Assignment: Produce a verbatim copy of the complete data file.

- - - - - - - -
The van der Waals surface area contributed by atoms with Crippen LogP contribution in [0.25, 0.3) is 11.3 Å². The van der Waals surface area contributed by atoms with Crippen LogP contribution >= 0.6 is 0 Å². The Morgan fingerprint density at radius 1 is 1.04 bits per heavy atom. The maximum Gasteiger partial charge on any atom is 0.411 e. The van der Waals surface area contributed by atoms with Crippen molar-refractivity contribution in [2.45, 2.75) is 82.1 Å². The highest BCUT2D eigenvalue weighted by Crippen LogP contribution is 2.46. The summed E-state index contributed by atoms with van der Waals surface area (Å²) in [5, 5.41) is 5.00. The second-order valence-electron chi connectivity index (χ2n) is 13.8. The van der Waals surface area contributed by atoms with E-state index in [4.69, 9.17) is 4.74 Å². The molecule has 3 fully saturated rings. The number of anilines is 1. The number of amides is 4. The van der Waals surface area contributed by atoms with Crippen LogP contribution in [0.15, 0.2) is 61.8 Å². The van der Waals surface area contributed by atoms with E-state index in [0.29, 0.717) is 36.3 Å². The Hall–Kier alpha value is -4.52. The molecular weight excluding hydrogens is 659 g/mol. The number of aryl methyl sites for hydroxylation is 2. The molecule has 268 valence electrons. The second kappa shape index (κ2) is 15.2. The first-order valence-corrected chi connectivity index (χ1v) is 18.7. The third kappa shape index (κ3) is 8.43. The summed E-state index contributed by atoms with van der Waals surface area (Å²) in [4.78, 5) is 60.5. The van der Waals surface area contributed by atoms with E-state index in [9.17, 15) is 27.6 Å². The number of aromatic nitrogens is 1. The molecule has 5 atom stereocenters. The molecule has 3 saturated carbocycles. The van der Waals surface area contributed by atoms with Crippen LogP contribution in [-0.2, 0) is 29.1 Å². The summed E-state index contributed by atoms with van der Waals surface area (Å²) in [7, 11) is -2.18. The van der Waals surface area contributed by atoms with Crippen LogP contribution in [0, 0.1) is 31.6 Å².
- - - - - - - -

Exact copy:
The van der Waals surface area contributed by atoms with Crippen LogP contribution in [0.25, 0.3) is 11.3 Å². The van der Waals surface area contributed by atoms with Crippen LogP contribution >= 0.6 is 0 Å². The Morgan fingerprint density at radius 1 is 1.04 bits per heavy atom. The maximum Gasteiger partial charge on any atom is 0.411 e. The van der Waals surface area contributed by atoms with Crippen molar-refractivity contribution in [2.45, 2.75) is 82.1 Å². The highest BCUT2D eigenvalue weighted by Crippen LogP contribution is 2.46. The summed E-state index contributed by atoms with van der Waals surface area (Å²) in [5, 5.41) is 5.00. The second-order valence-electron chi connectivity index (χ2n) is 13.8. The van der Waals surface area contributed by atoms with E-state index in [4.69, 9.17) is 4.74 Å². The molecule has 3 fully saturated rings. The number of anilines is 1. The number of amides is 4. The van der Waals surface area contributed by atoms with Crippen LogP contribution in [0.15, 0.2) is 61.8 Å². The van der Waals surface area contributed by atoms with E-state index in [0.29, 0.717) is 36.3 Å². The Hall–Kier alpha value is -4.52. The molecular weight excluding hydrogens is 659 g/mol. The number of aryl methyl sites for hydroxylation is 2. The molecule has 268 valence electrons. The second kappa shape index (κ2) is 15.2. The first-order valence-corrected chi connectivity index (χ1v) is 18.7. The third kappa shape index (κ3) is 8.43. The summed E-state index contributed by atoms with van der Waals surface area (Å²) in [4.78, 5) is 60.5. The van der Waals surface area contributed by atoms with E-state index in [9.17, 15) is 27.6 Å². The number of aromatic nitrogens is 1. The molecule has 5 atom stereocenters. The molecule has 3 saturated carbocycles. The van der Waals surface area contributed by atoms with Crippen LogP contribution in [-0.2, 0) is 29.1 Å². The summed E-state index contributed by atoms with van der Waals surface area (Å²) in [7, 11) is -2.18. The van der Waals surface area contributed by atoms with Crippen LogP contribution in [0, 0.1) is 31.6 Å².